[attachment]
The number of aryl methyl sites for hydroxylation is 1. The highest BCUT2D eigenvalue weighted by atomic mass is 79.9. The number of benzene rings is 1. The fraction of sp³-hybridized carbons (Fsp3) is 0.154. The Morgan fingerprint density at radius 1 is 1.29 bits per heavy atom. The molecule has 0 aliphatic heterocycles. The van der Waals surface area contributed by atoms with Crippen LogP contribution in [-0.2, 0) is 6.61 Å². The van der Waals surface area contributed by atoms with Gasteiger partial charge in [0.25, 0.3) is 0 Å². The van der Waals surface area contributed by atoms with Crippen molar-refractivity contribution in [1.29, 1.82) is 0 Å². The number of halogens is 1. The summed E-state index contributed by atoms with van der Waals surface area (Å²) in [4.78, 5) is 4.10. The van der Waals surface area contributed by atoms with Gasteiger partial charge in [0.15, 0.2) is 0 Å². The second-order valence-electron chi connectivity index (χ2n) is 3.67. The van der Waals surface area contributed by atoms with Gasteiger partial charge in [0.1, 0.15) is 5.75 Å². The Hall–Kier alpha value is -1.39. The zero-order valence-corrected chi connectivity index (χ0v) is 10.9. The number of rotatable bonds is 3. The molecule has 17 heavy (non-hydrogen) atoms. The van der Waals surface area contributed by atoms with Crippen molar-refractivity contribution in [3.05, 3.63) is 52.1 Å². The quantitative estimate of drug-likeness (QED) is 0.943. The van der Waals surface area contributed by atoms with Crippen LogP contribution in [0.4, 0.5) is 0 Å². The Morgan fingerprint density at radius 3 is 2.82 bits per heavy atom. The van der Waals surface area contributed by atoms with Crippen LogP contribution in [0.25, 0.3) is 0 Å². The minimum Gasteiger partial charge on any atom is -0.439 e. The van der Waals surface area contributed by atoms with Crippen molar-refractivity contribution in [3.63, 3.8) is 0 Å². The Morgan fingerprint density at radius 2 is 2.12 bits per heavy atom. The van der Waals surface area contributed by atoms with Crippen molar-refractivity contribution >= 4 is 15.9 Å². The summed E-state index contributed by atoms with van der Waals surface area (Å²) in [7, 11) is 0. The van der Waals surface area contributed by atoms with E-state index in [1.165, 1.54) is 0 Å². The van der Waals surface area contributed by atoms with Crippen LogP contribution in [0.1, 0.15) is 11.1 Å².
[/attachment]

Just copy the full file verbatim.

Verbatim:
The number of aryl methyl sites for hydroxylation is 1. The highest BCUT2D eigenvalue weighted by atomic mass is 79.9. The number of benzene rings is 1. The fraction of sp³-hybridized carbons (Fsp3) is 0.154. The Morgan fingerprint density at radius 1 is 1.29 bits per heavy atom. The molecule has 0 aliphatic heterocycles. The van der Waals surface area contributed by atoms with Crippen LogP contribution in [-0.2, 0) is 6.61 Å². The van der Waals surface area contributed by atoms with Gasteiger partial charge in [0.25, 0.3) is 0 Å². The van der Waals surface area contributed by atoms with Crippen molar-refractivity contribution in [1.29, 1.82) is 0 Å². The number of halogens is 1. The summed E-state index contributed by atoms with van der Waals surface area (Å²) in [4.78, 5) is 4.10. The van der Waals surface area contributed by atoms with Gasteiger partial charge in [0.15, 0.2) is 0 Å². The second-order valence-electron chi connectivity index (χ2n) is 3.67. The van der Waals surface area contributed by atoms with Gasteiger partial charge in [0.1, 0.15) is 5.75 Å². The Hall–Kier alpha value is -1.39. The zero-order valence-corrected chi connectivity index (χ0v) is 10.9. The number of rotatable bonds is 3. The molecule has 17 heavy (non-hydrogen) atoms. The van der Waals surface area contributed by atoms with Crippen molar-refractivity contribution in [3.05, 3.63) is 52.1 Å². The quantitative estimate of drug-likeness (QED) is 0.943. The van der Waals surface area contributed by atoms with Crippen LogP contribution in [0.4, 0.5) is 0 Å². The Morgan fingerprint density at radius 3 is 2.82 bits per heavy atom. The van der Waals surface area contributed by atoms with Crippen LogP contribution in [0.25, 0.3) is 0 Å². The minimum Gasteiger partial charge on any atom is -0.439 e. The van der Waals surface area contributed by atoms with Crippen molar-refractivity contribution in [3.63, 3.8) is 0 Å². The Morgan fingerprint density at radius 2 is 2.12 bits per heavy atom. The van der Waals surface area contributed by atoms with Crippen molar-refractivity contribution >= 4 is 15.9 Å². The summed E-state index contributed by atoms with van der Waals surface area (Å²) in [7, 11) is 0. The van der Waals surface area contributed by atoms with E-state index in [1.165, 1.54) is 0 Å². The van der Waals surface area contributed by atoms with Crippen LogP contribution in [0.1, 0.15) is 11.1 Å².